Monday, June 16, 2008

Is the TBR all it's cracked up to be?

So, yesterday, I was flipping through the NYT Book Review and noticed that they had finally gotten around to reviewing Barbara Walter's Audition. This in turn reminded me of a conversation I've had with several authors and industry peeps over the past few months - has the Times Book Review become outdated and irrelevant?

Most authors (and publicists) consider the TBR to be the holy grail of print media. Everyone wants a their book to be reviewed there. Next to, "what about Oprah?," this is the most common question I get from authors. Yet, the times (ha) I have gotten full page reviews, it's barely moved books. Not to mention, these are almost always books that have already been covered a multitude of other places. Sometimes it feels as though the TBR waits to see what everyone else is going to do, and then jumps on the bandwagon - at which point, I no longer care about the book.

For instance, this week, there was a review of Barbara Walter's Audition - which came out over a month ago and has been covered ad nauseum by bloggers, reviewers, TV and radio, etc. We all know the scandalous parts already, and anyone who cared to read the book, probably has already done so. Or is waiting for the paperback. Why bother to run a review a month after pub? Even bookstores don't like to host events after a month has lapsed...why is the Times so willing to feature a book that has arguably already jumped the shark?

There are exceptions of course. There's a review of the new David Sedaris, which pubbed only two weeks ago (and which, btw, I can't wait to read!). But again, even two weeks feels like a long period of time. As publicists, we're taught to get in as much media the week of pub. Not the second or third or fourth. I mean, we'll take coverage those weeks, but we're supposed to line up as much as possible with the hopes of moving enough books to debut high on the list.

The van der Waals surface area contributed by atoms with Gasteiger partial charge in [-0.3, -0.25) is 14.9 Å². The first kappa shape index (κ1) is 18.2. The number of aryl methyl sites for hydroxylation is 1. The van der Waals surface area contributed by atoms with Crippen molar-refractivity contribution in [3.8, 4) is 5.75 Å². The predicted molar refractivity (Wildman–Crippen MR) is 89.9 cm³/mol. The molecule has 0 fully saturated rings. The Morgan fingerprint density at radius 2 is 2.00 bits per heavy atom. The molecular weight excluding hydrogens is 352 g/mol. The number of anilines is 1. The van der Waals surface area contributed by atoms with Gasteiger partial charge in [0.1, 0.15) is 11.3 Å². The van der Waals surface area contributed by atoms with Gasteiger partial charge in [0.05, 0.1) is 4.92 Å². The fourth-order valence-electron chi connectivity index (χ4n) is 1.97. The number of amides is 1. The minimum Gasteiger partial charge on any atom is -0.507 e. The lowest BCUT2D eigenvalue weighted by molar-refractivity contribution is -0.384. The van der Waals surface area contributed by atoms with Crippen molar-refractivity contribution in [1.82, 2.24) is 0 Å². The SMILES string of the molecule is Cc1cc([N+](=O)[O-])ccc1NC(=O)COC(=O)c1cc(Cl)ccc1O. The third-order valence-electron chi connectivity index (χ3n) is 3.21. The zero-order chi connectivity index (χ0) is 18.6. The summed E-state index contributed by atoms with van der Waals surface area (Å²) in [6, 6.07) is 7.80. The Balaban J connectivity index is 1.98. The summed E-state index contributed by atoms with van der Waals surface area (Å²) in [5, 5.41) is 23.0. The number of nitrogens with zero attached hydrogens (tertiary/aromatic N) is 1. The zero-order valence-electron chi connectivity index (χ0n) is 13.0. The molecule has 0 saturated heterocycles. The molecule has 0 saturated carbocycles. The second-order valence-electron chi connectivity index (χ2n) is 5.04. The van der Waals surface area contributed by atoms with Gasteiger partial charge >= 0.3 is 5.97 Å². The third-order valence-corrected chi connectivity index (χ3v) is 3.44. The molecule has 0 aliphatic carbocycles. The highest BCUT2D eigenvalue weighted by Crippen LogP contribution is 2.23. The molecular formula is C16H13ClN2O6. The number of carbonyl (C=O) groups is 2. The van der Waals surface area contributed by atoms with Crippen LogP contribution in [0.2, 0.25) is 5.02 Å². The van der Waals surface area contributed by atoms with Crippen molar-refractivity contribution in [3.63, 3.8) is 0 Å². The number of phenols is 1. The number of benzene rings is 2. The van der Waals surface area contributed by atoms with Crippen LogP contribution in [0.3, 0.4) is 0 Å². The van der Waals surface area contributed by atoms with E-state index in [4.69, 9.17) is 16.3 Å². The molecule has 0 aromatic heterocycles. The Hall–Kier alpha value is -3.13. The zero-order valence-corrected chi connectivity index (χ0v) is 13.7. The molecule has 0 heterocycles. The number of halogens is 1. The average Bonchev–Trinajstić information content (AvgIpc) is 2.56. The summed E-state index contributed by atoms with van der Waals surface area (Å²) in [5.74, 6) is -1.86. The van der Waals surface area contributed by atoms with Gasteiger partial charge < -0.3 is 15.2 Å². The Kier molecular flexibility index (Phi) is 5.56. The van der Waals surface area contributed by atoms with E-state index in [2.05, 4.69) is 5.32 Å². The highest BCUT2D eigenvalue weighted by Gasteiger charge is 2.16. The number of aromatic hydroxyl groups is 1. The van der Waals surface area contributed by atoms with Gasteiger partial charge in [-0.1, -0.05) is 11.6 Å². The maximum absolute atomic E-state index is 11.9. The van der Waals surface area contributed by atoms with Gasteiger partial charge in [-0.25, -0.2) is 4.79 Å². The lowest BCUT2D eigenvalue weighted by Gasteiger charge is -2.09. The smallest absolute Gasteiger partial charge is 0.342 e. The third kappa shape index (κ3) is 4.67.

So why doesn't the TBR follow this? I know it's not because we don't get the books to them soon enough. As soon as galleys arrive, copies are immediately sent to Dwight, Sam, Nancy, Rick...And yes, I know they received hundreds (if not thousands) of books a week, but you know what, so do all the other major outlets...which often beat the times in coverage by several weeks...is it just because they CAN? Or is it because they are struggling to keep up in an era where book news breaks quickly and bloggers have upped the ante on churning out reviews?

Or I am just being grouchy because it's Monday and I'm bitter because not enough of my books are reviewed?

--Paige Sexie

3 comments:

Richard Nash (Soft Skull) said...

Well, the NYTBR has mostly been kind to me, so I'm favorably disposed to their M.O. I suppose, but I would say that the mark of a good book review section can hardly be the consistency with which they run a review the week of publication. Their customer is the reader/subscriber so they've gotta please that person, not you or me?

Another Publicist said...

Think about who still bothers to read the Times - it's upper class liberals who don't care when the book is out, as long as they are in the know. Also, I think Sam mentioned that they generally let the publicist know two or three weeks before the review runs, so he may have decided to run the Walters book when the book came out, but the actual closing date of the issue had already passed.

...Does that make any sense? Hello, coffee.

submit to slunch said...

Ah, very true to both of you. They definitely do let you know a few weeks in advance, but it just seems like if other publications can time it closer, why can't they? Although, Richard is totally right. I suppose readers don't care if the book is in it's first or fifth week. But as a reader - albeit a biased one - I get annoyed when I see that the Times has run a review of a book I've already read 20 reviews of. Wouldn't - as the "gold standard" - they want to review early on to perhaps set the tone? Or I am just forgetting that the average reader doesn't read as many book reviews as I do?